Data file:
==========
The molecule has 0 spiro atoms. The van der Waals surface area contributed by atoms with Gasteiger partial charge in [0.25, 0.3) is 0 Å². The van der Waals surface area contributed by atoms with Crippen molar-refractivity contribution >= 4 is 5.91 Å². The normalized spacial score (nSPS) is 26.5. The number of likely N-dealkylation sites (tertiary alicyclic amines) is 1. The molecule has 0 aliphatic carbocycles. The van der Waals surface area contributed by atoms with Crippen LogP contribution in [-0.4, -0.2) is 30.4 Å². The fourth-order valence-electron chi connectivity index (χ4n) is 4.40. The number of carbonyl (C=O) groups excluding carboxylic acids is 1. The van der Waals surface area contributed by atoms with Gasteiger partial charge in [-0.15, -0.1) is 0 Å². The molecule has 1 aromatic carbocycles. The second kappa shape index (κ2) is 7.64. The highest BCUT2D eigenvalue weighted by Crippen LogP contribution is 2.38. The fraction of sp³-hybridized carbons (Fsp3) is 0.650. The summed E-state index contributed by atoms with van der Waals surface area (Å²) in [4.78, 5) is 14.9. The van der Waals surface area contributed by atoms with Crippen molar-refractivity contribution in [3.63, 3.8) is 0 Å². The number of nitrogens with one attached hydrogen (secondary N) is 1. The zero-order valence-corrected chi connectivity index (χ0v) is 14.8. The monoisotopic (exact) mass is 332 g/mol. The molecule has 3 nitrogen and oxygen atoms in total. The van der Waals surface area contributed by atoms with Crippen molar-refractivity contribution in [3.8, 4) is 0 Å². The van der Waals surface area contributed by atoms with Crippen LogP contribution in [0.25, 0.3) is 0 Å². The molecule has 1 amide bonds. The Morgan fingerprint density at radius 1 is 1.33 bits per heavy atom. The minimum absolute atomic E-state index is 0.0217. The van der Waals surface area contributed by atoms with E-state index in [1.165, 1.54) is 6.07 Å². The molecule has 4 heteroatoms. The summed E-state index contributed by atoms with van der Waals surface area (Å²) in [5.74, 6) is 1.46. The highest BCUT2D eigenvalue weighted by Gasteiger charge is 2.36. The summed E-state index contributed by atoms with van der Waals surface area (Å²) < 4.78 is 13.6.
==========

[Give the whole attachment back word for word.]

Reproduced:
The molecule has 0 spiro atoms. The van der Waals surface area contributed by atoms with Gasteiger partial charge in [0.25, 0.3) is 0 Å². The van der Waals surface area contributed by atoms with Crippen molar-refractivity contribution >= 4 is 5.91 Å². The normalized spacial score (nSPS) is 26.5. The number of likely N-dealkylation sites (tertiary alicyclic amines) is 1. The molecule has 0 aliphatic carbocycles. The van der Waals surface area contributed by atoms with Crippen LogP contribution in [-0.4, -0.2) is 30.4 Å². The fourth-order valence-electron chi connectivity index (χ4n) is 4.40. The number of carbonyl (C=O) groups excluding carboxylic acids is 1. The van der Waals surface area contributed by atoms with Gasteiger partial charge in [-0.15, -0.1) is 0 Å². The molecule has 1 aromatic carbocycles. The second kappa shape index (κ2) is 7.64. The highest BCUT2D eigenvalue weighted by Crippen LogP contribution is 2.38. The fraction of sp³-hybridized carbons (Fsp3) is 0.650. The summed E-state index contributed by atoms with van der Waals surface area (Å²) in [4.78, 5) is 14.9. The van der Waals surface area contributed by atoms with Crippen molar-refractivity contribution in [3.63, 3.8) is 0 Å². The number of nitrogens with one attached hydrogen (secondary N) is 1. The zero-order valence-corrected chi connectivity index (χ0v) is 14.8. The monoisotopic (exact) mass is 332 g/mol. The molecule has 3 nitrogen and oxygen atoms in total. The van der Waals surface area contributed by atoms with Crippen molar-refractivity contribution in [3.8, 4) is 0 Å². The van der Waals surface area contributed by atoms with Crippen LogP contribution in [0.25, 0.3) is 0 Å². The molecule has 1 amide bonds. The Morgan fingerprint density at radius 1 is 1.33 bits per heavy atom. The minimum absolute atomic E-state index is 0.0217. The van der Waals surface area contributed by atoms with E-state index in [1.165, 1.54) is 6.07 Å². The molecule has 4 heteroatoms. The summed E-state index contributed by atoms with van der Waals surface area (Å²) in [5.74, 6) is 1.46. The highest BCUT2D eigenvalue weighted by Gasteiger charge is 2.36. The summed E-state index contributed by atoms with van der Waals surface area (Å²) < 4.78 is 13.6.